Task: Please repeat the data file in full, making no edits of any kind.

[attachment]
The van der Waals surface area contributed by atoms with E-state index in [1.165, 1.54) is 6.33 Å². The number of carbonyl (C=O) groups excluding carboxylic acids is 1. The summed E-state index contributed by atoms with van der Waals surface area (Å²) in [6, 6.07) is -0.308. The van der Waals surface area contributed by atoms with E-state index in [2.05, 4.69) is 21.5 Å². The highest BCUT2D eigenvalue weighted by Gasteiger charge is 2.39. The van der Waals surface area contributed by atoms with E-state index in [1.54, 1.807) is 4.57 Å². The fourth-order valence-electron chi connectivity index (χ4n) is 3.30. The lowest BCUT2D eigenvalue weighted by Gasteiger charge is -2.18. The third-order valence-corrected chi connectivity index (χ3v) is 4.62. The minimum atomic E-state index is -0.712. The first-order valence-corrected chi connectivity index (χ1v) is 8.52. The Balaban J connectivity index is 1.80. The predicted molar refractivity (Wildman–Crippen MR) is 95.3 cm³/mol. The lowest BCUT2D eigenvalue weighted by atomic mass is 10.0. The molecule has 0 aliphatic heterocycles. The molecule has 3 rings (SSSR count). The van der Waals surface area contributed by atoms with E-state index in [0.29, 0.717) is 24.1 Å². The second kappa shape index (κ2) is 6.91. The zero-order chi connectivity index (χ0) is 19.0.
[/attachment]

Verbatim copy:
The van der Waals surface area contributed by atoms with E-state index in [1.165, 1.54) is 6.33 Å². The number of carbonyl (C=O) groups excluding carboxylic acids is 1. The summed E-state index contributed by atoms with van der Waals surface area (Å²) in [6, 6.07) is -0.308. The van der Waals surface area contributed by atoms with E-state index in [2.05, 4.69) is 21.5 Å². The highest BCUT2D eigenvalue weighted by Gasteiger charge is 2.39. The van der Waals surface area contributed by atoms with E-state index in [1.54, 1.807) is 4.57 Å². The fourth-order valence-electron chi connectivity index (χ4n) is 3.30. The lowest BCUT2D eigenvalue weighted by Gasteiger charge is -2.18. The third-order valence-corrected chi connectivity index (χ3v) is 4.62. The minimum atomic E-state index is -0.712. The first-order valence-corrected chi connectivity index (χ1v) is 8.52. The Balaban J connectivity index is 1.80. The predicted molar refractivity (Wildman–Crippen MR) is 95.3 cm³/mol. The lowest BCUT2D eigenvalue weighted by atomic mass is 10.0. The molecule has 0 aliphatic heterocycles. The molecule has 3 rings (SSSR count). The van der Waals surface area contributed by atoms with E-state index in [0.29, 0.717) is 24.1 Å². The second kappa shape index (κ2) is 6.91. The zero-order chi connectivity index (χ0) is 19.0.